deVOL Kitchens

deVOL Kitchens

 

deVOL Kitchens, a UK brand, has won the hearts of many a Pinterester in recent months. Note the light neutral cabinetry in an inset style, the classic faucet, and traditional knobs and drawer pulls.


Wood is in. But, like, in a new way.

Surprise! Wood will be huge in 2017. Okay, we know what you’re thinking… Yes, wood is always huge. But this time it’s different—it’s not rustic. It’s hard to deny the natural beauty of a raw-edged walnut tabletop and, for that reason, we hope that look lives on forever. But does every home need manufactured MDF reclaimed-wood-look ceiling beams? Sorry—not in 2017. This year’s wood is smooth, natural, rich, and a little bit glamorous. A mid-century rosewood credenza > faux reclaimed wood shelving with partially-sanded chalk paint or an espresso stain. Get it? Believe it or not, we’re going to start seeing wood kitchen cabinetry again, too. But it will be real, it will be sophisticated, and you will see the grain.

 
Sam Sacks Design for House & Home

Sam Sacks Design for House & Home

 

Sleek wood cabinets with visible grain offer this kitchen an extremely fresh and still classic feel.


Brass is in, too. With Wood.

Surprise! Brass will also be huge in 2017. Expect to see unlacquered brass metal hardware and lighting that gets better with age paired with deep walnuts and cherry tones. This look, popularized near the end of the original mid-century movement, is just so, so good, and we think it’s here to stay—why walk away from something that’s genuinely working?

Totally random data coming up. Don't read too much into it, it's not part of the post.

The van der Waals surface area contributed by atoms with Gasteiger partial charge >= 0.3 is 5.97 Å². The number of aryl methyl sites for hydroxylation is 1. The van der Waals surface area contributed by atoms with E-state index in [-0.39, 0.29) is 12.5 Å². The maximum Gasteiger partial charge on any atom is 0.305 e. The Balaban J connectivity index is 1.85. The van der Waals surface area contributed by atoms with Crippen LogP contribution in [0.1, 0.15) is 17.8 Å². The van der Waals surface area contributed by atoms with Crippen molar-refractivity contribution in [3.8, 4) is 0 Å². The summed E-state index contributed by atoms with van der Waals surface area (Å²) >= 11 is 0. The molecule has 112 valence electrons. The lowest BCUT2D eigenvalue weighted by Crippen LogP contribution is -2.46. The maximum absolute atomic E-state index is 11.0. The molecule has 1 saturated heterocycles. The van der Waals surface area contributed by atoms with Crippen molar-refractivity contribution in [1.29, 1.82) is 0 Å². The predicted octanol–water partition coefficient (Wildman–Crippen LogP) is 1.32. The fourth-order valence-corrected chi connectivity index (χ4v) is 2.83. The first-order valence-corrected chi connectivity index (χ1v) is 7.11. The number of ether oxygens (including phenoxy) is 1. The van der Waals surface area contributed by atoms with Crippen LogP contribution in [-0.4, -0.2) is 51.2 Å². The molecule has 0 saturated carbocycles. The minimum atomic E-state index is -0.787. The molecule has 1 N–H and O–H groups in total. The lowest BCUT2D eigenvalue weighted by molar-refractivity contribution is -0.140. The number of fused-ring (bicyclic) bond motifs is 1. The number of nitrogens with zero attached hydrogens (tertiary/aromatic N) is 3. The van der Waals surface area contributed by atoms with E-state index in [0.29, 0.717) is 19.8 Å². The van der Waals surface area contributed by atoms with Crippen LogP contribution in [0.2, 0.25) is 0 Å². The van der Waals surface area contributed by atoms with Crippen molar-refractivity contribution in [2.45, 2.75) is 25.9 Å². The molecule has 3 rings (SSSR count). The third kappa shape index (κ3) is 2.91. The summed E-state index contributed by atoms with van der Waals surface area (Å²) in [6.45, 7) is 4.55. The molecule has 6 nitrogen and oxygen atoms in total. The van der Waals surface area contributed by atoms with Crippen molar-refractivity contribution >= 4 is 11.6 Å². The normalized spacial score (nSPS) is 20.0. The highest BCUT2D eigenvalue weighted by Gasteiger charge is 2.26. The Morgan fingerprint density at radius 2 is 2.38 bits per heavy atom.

Beth Singer
 

A timeless wood-and-brass piece by Paul McCobb will never, ever go out of style.

Want to get this look? Go with Framebridge Sonoma and Jambi Frames paired with Framebridge Dorado Frame.


Velvet. 

Isn’t it weird how velvet always comes back? It feels like just yesterday that we were wearing crushed velvet leotards (yes, for gymnastics), chokers and babydoll dresses and here we are, 20 years later, a bunch of adults pairing velvet chokers with everything we can. In interiors, we saw a heavy blue velvet trend with the Hollywood Regency movement a few years ago. This year, expect to see it in quieter doses—one or two throw pillows in an avocado velvet; a small round ottoman in a blush. Velvet catches the light beautifully and adds instant texture to a room. Plus, it’s great to photograph, which is always a bonus.

 
Anthropologie

Anthropologie

 

A velvet couch in a muted pink feels at once classic and brand new.


Gallery walls.

Gallery walls… Oh, gallery walls. Obviously we’re major fans, but we know some people are getting tired of the big, wide gallery-over-couch thing. And that’s okay! One thing we know for sure is that gallery walls as a general design concept will live on forever. [See: salon-style art hanging in 18th century homes] We can expect 2017 galleries to feel more collected (mix of small framed pieces of art, mementos, and even some unframed photos) designed to fill specific nooks, shelves, and corners. We’ll also see lots and lots of gallery grids… You know ‘em. You love ‘em. And so do we.

 
Framebridge at the home of Amira El-Gawly

Framebridge at the home of Amira El-Gawly

 

A floor-to-ceiling gallery of personal moments and memories fills a tiny alcove in a small city apartment, creating an extra special area in what could otherwise be a forgotten space. 


Lots to look forward to, right? Okay, 2017. Show us whatcha got.